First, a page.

The mage in Palla chooses to study Illusion, as “the idea of warping imperceptible energies of light, sound, and energy” appealed to his nature. Illusion “alter(s) the perception of objects without changing the physical composition” (Incident in Necrom).   Illusionists have the ability to remove sound or smell from the air, add light or darkness, or change visibility, but it is a magic that exists in the minds of the caster and the target, and while the rules of nature appear to be changed, nothing is further from the truth. It is a rather intimate and intrusive school of magic that requires the caster to enter the mind of its target, and bending their awareness to match the reality of the caster, forcing the caster’s will on its subject.  It is a bit like creating a picture in someone’s mind, being very careful to alter small details so that the subject is unaware that their concept of reality has been transformed.  As a Nightblade in the service of the Empire stated in The Mystery of Talara, Part IV, illusion changes perception, but “if you do or say anything that would normally anger or offend your target, the power will weaken.”  The incredible power of Illusion spells allowed the battle mage Jagar Tharn to take the place of Uriel Septim VII, for ten years, with little suspicion from those around him.  


    Alteration is about “learning the rules of the cosmos and then breaking them” (Breathing Water).  Alteration does involve changing the rules of nature, or as Reality and Other Falsehoods states, “to cast Alteration spells is to convince a greater power that it will be easier to change reality as requested than to leave it alone.”  It is important to completely believe that reality is false, and that subtlety will alter the patterns of magicka to accomplish what the spell caster desires.   The danger inherent in Alteration spells is that they are only temporary, and reality will eventually break any spell, whether water-breathing, levitation, or flesh spells.   Spectacular effects can be achieved through Alteration, most notably the passage of an Imperial army underwater to take a city in Morrowind (2920, Book Six: Mid Year).  Ayleids were also masters of Alteration and known as shape shifters, bending the rules of nature in the very fiber of their beings.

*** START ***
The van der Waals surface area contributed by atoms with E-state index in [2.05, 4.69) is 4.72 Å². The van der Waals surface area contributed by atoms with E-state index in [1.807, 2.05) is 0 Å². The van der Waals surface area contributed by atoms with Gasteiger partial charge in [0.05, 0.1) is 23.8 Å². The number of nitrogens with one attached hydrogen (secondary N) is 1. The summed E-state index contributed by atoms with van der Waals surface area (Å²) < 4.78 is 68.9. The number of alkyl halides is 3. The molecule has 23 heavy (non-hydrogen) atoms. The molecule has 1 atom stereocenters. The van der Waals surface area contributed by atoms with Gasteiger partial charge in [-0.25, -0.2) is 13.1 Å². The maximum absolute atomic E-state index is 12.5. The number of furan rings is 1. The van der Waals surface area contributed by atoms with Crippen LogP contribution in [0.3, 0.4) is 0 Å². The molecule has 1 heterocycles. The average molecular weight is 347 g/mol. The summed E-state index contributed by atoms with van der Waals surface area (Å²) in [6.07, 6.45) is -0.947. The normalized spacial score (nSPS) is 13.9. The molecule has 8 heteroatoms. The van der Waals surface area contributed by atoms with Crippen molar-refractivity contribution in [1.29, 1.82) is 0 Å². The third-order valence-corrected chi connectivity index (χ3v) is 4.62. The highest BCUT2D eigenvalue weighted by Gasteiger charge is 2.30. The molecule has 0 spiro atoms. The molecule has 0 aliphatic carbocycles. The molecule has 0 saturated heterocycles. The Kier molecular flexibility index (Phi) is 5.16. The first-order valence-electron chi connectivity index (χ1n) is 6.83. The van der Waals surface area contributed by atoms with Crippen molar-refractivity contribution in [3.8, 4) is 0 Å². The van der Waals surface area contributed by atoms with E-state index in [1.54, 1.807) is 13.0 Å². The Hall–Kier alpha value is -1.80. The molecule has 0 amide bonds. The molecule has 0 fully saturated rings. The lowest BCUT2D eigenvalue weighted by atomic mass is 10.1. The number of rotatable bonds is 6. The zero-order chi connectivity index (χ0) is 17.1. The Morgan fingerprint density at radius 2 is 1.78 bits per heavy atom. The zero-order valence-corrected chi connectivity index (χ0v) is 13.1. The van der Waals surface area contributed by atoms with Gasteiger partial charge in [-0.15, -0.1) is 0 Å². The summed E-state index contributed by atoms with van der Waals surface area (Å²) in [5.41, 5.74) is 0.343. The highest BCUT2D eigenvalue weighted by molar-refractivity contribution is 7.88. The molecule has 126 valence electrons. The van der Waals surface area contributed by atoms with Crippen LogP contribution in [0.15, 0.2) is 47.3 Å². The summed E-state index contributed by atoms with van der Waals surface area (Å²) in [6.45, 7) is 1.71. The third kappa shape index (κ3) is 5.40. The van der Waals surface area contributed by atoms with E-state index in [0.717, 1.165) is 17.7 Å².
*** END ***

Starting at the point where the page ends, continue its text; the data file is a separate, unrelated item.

Destruction is the obvious school of choice for most battle mages as it usually requires the harnessing and manipulation of the elemental powers of nature but as the Response to Bero’s Speech points out, a significant amount of subtlety and tactical understanding is required to cast Destruction spells.  “The means of delivering the spell matters more in the School of Destruction than any other school, whether it is cast at a touch, at a range, in concentric circles, or cast once to be triggered later.  What forces must be reigned into cast the spell: fire, lightning, or frost?  And what are the advantages and dangers of each…(many) curses fall under the under the mantle of the school, sometimes affecting generation after generation in subtle yet sublime ways.”  It is not always a school used for nobly conceived battle, but sometimes as an instrument of torture (Horror of Castle Xyr) or a path to madness (Liturgy of Affliction).



    These two schools are not considered to be one of the “great” schools of magic (Imperial Charter of the Guild of Mages), though they are deeply important to serious practitioners.  Restoration seems to have been developed more recently in the Second Era than other schools (Feyfolken), and indicates the complexity of harnessing the magical potential to heal and protect mortals.  The Four Suitors of Benitah describes how a man learns how to utilize fortification spells to woo his beloved, and provides an insight into how the Restoration school works.  In learning a spell to fortify his strength, “it took him some time to master it, visualizing magicka streaming through his body, pumping through the very fibers of his muscles for a time, giving him strength far beyond the puny power nature had intended.”  Sotha Sil, the wizard-god of Morrowind, describes the mechanics behind a fortify endurance spell, which essentially functions as a resist fire spell that allows him to pass through a blaze unharmed: